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Saudi Women Take Down One Of The Most Difficult Jobs

In first quarter of 2020, Saudi women are excelling as air traffic controllers.

As the first quarter of the year reaches its end, travelers above Saudi Arabia’s skies can rest assured that they are in the more than capable hands of 26 – and counting – trailblazing female air traffic controllers! The first group of women who completed their training at the Saudi Academy of Civil Aviation are already working in air traffic control (ATC), making the Kingdom proud and paving the way for more to follow in their footsteps.

When the ATC training program by the Saudi Air Navigation Services Company (SANS) launched, 11 Saudi women completed the one-year program conducted by SANS in cooperation with the Saudi Academy of Civil Aviation. Today, that number has more than doubled, resulting in a team of Saudi women successfully taking on what has been described as one of the world’s most difficult jobs, a profession that requires high levels of good concentration and quick decision-making skills.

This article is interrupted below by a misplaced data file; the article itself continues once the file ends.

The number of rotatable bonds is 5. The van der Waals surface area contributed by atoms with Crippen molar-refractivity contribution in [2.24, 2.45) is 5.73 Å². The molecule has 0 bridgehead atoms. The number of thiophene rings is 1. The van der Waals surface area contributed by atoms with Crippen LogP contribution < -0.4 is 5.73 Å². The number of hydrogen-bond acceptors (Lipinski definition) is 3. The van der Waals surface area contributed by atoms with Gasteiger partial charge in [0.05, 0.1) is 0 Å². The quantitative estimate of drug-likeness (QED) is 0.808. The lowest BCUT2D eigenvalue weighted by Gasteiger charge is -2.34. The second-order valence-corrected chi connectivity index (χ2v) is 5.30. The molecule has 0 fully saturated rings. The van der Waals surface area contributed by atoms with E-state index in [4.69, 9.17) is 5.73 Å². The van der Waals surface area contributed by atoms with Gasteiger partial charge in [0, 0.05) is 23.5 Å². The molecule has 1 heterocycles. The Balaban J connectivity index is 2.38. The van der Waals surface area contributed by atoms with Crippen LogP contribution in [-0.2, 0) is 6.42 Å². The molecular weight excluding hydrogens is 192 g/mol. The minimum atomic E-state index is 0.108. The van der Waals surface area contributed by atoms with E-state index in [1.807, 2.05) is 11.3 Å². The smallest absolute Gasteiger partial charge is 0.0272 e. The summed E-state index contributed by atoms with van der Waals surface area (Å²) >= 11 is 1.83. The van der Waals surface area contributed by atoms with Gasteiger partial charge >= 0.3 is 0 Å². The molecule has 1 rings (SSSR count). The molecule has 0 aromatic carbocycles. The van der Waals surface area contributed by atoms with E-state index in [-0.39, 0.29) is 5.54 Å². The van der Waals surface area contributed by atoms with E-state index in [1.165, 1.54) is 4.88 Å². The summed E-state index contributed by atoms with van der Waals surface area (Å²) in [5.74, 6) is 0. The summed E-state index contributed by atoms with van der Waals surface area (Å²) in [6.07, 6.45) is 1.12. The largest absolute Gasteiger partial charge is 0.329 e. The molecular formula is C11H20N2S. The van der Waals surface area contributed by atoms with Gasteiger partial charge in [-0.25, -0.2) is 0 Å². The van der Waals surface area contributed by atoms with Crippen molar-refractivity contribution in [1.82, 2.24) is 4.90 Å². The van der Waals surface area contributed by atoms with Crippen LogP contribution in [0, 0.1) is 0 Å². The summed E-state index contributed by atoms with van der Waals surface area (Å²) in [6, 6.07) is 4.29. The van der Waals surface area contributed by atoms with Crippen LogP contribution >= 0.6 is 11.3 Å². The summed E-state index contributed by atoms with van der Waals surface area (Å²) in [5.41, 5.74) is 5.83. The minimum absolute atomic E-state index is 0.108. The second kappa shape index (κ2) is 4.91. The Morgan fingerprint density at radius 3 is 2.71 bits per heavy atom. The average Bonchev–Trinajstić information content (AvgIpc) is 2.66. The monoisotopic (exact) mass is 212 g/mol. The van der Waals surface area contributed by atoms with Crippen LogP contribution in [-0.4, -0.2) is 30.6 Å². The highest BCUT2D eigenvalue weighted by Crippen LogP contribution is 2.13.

The sky-high journey of Saudi women began in August 2018, when Saudi Arabia’s General Authority of Civil Aviation (GACA) issued five licenses for Saudi female pilots, permitting them to work as captains on Saudi Arabian Airlines aircraft, a milestone for women across the Kingdom. Two months later, Saudi officials announced that the country’s SANS was planning to employ women as air traffic controllers for the first time in the country's history, a plan that is now a reality.

SANS, which is a state-owned company, has been prioritizing the hiring of women in the sector in line with the Saudi Arabia’s efforts to improve women’s rights and recruit more nationals as part of the “Saudization” project. Soon after Saudi Arabia rescinded its decades-old driving ban on female motorists, 130 Saudi women applied for ATC training, which involved studying 13 subjects including physics, mathematics, aviation language, basic aerodynamic training, and tower control.

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